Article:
Are Your Muscles Getting Enough Magnesium?
Did you know that adequate magnesium is required for healthy muscle function? Magnesium deficiency is a very common cause of muscle cramps and spasms. The most common location for muscle cramps is in the feet, calves and hamstrings, and they tend to strike while you're asleep, while sitting or lying for long periods.
Muscle cramps can occur for a number of reasons, including:
- Mineral deficiencies, particularly magnesium, potassium, calcium or sodium deficiency. You are more likely to become deficient in these minerals if you exercise regularly in hot weather, as the increased perspiration causes you to lose large quantities of these minerals.
- Dehydration. Not drinking enough water makes you more prone to cramps. Again, this is more likely to occur if you exercise in hot weather. Cramps caused by dehydration usually occur during physical activity, rather than during rest.
- Excessive diarrhea or vomiting. They cause a loss of minerals as well as water from your body.
- Poor circulation. This can be caused by blocked arteries in the legs and is a manifestation of cardiovascular disease. Anemia can also cause poor circulation and cramps.
- Physical over-exertion. Particularly in cold weather or if you have not warmed up your muscles adequately before exercise.
- Prescription diuretic drugs. They increase the risk of cramps because they cause you to lose excessive water and minerals through your urine.
Magnesium deficiency is one of the most common causes of muscle cramps and spasms. Magnesium deficiency also increases muscle pain and fatigue after exercise and increases the length of time it takes your muscles to recover from a tough workout. Magnesium deficiency also contributes to the generalized muscle pain of fibromyalgia. Selenium is the other mineral with significant benefits for fibromyalgia.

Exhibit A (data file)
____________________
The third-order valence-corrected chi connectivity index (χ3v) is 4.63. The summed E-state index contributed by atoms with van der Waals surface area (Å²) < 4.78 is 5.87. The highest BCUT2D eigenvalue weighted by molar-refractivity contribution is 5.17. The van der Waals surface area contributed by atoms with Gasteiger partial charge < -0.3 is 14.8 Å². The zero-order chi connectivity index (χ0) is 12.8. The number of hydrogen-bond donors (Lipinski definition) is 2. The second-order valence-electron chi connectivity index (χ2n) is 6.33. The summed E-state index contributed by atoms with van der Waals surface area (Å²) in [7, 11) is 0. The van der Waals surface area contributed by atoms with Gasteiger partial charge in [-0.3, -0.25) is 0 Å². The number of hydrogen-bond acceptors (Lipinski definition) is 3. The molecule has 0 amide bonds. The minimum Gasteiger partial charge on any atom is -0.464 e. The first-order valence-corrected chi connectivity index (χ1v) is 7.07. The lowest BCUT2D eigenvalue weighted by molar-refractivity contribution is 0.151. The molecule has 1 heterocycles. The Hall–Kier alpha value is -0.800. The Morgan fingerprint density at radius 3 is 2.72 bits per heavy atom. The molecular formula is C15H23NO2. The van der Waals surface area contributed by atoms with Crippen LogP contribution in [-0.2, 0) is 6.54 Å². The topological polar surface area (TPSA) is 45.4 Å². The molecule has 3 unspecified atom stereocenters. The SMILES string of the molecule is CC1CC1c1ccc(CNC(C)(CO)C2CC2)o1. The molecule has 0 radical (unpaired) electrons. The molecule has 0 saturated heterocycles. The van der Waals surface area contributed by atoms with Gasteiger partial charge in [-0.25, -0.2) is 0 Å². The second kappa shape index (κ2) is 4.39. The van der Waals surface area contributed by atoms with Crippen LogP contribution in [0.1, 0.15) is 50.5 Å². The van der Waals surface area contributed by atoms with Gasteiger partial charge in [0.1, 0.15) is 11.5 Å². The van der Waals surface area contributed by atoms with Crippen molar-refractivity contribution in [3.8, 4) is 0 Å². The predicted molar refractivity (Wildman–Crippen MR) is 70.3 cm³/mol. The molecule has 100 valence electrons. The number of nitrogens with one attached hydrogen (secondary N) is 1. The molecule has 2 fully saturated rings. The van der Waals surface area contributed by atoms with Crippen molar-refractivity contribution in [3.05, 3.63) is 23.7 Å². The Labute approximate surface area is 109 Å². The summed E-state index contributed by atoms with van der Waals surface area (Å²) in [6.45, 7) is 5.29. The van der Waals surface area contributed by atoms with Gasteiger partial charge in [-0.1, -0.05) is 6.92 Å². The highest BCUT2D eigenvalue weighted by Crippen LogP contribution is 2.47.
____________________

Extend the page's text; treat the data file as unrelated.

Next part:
How do you know if you are magnesium deficient?
A blood test is not a reliable way to measure your body’s magnesium status because very little of the magnesium in your body is in your bloodstream. Most of the magnesium in your body is in your bones, and the rest is spread among your muscles and organs. Therefore we use symptoms to determine if a person is low in magnesium. The most common symptoms of magnesium deficiency are:
- Fatigue. Magnesium is required for energy production, and in fact it is required for approximately 300 metabolic processes in your body. Magnesium is that important!
- Anxiety, nervousness and feeling stressed. Stress depletes your body of magnesium and once you are magnesium deficient, you are prone to feeling anxious and uptight.
- Insomnia or poor quality sleep. If sleep is a significant problem for you, you should find effective solutions in my book Tired of Not Sleeping?
- Insulin resistance (syndrome X). Magnesium is required for good blood sugar control. There is more information about how to lose weight if you have syndrome X in this book.
- Hormone imbalance. In men, magnesium deficiency can contribute to testosterone deficiency. In women, magnesium deficiency can contribute to symptoms of excess testosterone such as facial hair and scalp hair loss.
Most diets are magnesium deficient
Magnesium is found in foods such as green leafy vegetables, nuts, seeds and grains, however it is very difficult to obtain sufficient magnesium through diet alone because the soils in many parts of the world are depleted in this vital mineral. In addition, stress, alcohol consumption and caffeine consumption all deplete the body of magnesium. Therefore to really notice an improvement in the above mentioned symptoms, a magnesium supplement is usually required. Magnesium is available in powder or tablet form.
The above statements have not been evaluated by the FDA and are not intended to diagnose, treat or cure any disease.